While privacy by design emphasises on the importance of considering data privacy in the initial stages, privacy by default lays out practical approaches of doing so. Privacy by default is when (and not limited to) processes, systems, or services include methods for data subjects to determine how much personal data they would like to share.
What this meant was that the default setting of certain processes should be the choice that’s more “data privacy friendly”. Jamie understood this point, and saw how it connects to the GDPR’s values of purpose limitation and especially data minimisation. In these cases, he understood that it was vital for the purpose of obtaining personal data to be clearly communicated to data subjects and that it was done in an easy-to-understand manner. Jamie referred back to the company’s plans on creating a new IT system next month, and took note to make sure that default preference choices would always be the one with less personal data being opted. Jamie also saw this as an opportunity to narrow down the data intake the company was obtaining, as adopting the measures meant no additional data is taken unless the data subject agrees to it.
As there were several things Jamie had taken note of, he was excited to try the tips out and see it in action.
However, he then noticed a bright red Easter egg that had an important message for him to read. It was one of the most crucial tips of them all, it was the reminder to make a habit of conducting a Data Protection Impact Assessment (DPIA) before a project or plan.
The bright red egg: making DPIAs a habit
DPIAs are an important aspect of an organisation’s accountability obligations under the GDPR. It’s a procedure designed to evaluate processing activities that involve personal data.
The DPIA helps assess and manage the risks to the rights and freedoms of data subjects that could arise from the processing activities. Not only would DPIAs help in achieving compliance with the GDPR’s principles, but it also helps reduce the risks of future problems by pointing out where necessary safeguards and mitigating measures need to be in place.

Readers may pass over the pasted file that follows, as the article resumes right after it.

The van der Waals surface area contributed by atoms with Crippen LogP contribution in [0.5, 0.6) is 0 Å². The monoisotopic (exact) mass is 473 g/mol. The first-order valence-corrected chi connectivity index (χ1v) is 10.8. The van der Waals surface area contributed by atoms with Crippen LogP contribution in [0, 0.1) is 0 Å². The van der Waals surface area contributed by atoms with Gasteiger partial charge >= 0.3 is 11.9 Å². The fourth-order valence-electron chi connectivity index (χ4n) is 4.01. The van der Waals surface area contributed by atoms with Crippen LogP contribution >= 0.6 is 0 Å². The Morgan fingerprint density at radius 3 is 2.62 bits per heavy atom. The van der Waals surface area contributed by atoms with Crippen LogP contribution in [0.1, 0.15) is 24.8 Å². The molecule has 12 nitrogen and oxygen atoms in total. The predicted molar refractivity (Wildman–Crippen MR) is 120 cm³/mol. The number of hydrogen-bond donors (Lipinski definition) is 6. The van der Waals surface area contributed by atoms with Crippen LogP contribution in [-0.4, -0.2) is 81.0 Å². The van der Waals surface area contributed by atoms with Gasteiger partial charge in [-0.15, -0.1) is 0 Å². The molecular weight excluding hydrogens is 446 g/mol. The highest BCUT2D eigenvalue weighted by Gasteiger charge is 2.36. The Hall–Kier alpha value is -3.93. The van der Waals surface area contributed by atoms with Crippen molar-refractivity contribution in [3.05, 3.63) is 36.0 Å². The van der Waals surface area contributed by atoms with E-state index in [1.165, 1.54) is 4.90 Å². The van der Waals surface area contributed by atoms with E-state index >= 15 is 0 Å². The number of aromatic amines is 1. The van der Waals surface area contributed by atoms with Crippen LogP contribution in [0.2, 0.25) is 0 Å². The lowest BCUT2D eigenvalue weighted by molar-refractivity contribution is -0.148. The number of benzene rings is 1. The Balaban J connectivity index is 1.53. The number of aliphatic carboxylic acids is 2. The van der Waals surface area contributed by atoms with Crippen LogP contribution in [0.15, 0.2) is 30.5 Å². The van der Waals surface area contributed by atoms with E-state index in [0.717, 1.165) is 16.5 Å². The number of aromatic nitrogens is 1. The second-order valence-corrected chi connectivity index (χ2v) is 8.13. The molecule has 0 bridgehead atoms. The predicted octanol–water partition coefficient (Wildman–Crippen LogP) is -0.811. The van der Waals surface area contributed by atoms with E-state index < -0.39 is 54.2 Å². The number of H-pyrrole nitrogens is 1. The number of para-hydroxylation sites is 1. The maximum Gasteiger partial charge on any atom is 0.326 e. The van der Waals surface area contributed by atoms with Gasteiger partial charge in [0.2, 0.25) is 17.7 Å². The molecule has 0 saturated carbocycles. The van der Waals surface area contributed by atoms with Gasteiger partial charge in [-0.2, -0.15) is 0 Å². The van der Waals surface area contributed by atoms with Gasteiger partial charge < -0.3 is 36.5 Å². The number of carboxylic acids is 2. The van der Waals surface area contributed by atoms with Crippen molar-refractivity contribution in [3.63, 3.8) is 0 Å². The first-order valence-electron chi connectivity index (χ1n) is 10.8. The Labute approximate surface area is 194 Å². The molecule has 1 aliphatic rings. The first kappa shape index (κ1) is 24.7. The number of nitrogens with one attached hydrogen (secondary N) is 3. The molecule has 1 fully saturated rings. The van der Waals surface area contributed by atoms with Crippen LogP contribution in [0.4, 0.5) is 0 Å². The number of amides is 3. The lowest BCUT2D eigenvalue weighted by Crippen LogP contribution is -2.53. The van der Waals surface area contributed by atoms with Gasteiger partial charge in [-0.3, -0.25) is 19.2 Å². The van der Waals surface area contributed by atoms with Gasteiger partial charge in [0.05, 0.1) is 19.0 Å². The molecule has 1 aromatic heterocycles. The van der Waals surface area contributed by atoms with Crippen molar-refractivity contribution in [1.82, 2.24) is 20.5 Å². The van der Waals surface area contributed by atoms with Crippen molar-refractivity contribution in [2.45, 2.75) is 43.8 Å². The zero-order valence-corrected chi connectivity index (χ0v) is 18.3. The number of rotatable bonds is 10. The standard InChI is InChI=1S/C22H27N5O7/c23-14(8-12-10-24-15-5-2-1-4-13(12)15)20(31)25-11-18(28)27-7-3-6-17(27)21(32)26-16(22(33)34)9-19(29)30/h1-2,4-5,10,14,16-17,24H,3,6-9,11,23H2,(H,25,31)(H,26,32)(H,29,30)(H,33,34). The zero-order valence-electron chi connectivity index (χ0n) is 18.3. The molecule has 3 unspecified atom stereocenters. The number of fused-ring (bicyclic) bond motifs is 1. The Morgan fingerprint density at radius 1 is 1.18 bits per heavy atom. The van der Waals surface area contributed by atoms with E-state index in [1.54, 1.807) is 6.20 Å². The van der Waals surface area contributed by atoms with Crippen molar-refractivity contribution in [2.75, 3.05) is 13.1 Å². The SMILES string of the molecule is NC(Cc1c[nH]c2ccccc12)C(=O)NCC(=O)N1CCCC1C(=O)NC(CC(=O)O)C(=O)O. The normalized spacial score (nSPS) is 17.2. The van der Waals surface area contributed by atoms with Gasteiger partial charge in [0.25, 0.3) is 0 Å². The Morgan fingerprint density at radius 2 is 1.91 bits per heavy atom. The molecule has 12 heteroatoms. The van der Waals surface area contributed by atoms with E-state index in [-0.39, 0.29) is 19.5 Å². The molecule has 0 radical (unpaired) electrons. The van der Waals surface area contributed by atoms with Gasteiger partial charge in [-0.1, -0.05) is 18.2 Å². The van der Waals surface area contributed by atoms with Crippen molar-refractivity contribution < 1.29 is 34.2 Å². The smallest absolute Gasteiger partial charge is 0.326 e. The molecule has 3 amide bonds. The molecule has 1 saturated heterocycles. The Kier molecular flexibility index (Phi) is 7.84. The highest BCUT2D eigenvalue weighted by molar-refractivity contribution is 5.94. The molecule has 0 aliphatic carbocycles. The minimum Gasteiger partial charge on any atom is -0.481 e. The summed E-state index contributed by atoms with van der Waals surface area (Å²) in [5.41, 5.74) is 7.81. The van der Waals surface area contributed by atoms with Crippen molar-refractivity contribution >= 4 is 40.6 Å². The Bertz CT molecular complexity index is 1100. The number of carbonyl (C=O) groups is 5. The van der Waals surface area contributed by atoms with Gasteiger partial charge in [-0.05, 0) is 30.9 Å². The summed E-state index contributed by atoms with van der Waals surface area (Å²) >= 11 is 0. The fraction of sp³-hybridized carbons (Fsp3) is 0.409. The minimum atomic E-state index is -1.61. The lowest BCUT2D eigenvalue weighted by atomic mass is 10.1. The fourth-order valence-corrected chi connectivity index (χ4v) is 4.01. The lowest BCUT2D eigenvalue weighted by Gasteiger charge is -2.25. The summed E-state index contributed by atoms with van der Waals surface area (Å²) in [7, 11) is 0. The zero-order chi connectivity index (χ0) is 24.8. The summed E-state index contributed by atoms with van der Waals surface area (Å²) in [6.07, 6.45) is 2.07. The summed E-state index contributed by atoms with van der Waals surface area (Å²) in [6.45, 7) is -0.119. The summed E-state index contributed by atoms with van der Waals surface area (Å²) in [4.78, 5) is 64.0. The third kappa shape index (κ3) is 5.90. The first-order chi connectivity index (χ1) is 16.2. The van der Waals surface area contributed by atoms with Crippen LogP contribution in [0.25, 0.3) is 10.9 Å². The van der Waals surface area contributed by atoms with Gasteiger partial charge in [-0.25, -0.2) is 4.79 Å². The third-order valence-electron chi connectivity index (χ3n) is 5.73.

Jamie knew that this wasn’t just a way to evaluate his ideas, but it was also a way to get everyone involved in the processes to contribute, as DPIAs require a set of different disciplines to work together. Although DPIAs are often a challenging task, there are great resources that can help walk you through on how to carry one out, and how to overcome the challenges of conducting one.
As Jamie starts to plan out who he needs to work with for the DPIAs, he finds one last egg just within reach.
The last egg: creating a data privacy culture
The last tip he read was to establish a data privacy culture in the workplace, where everyone understands their role to further the organisation’s data privacy efforts.The tip reminded Jamie that compliance efforts aren't a one person task. To successfully carry out obligations and tasks to further stay compliant with the GDPR, everyone involved in the handling of personal data should understand the importance of it. Jamie realised that it was crucial to spread awareness and communicate to people involved. Not only is it important to spread data privacy awareness, but the tip also pointed out how establishing goals and tracking company progress was also just as critical. Making sure everyone in the workplace understands how their roles affect the company’s GDPR compliance efforts allows tasks such as DPIAs and Data Mappings to be carried out effectively and smoothly.
The egg hunt is completed: this time, it was safe to put all eggs in one basket
With all the tips he found on that day, Jamie understood that each tip didn’t just help his company stay in line with the GDPR, but it would help carry out tasks more efficiently and quicker. Jamie knew that as long as he took the time to consider the tips and steps he found during his Easter hunt, it was safe to put all his eggs in one basket.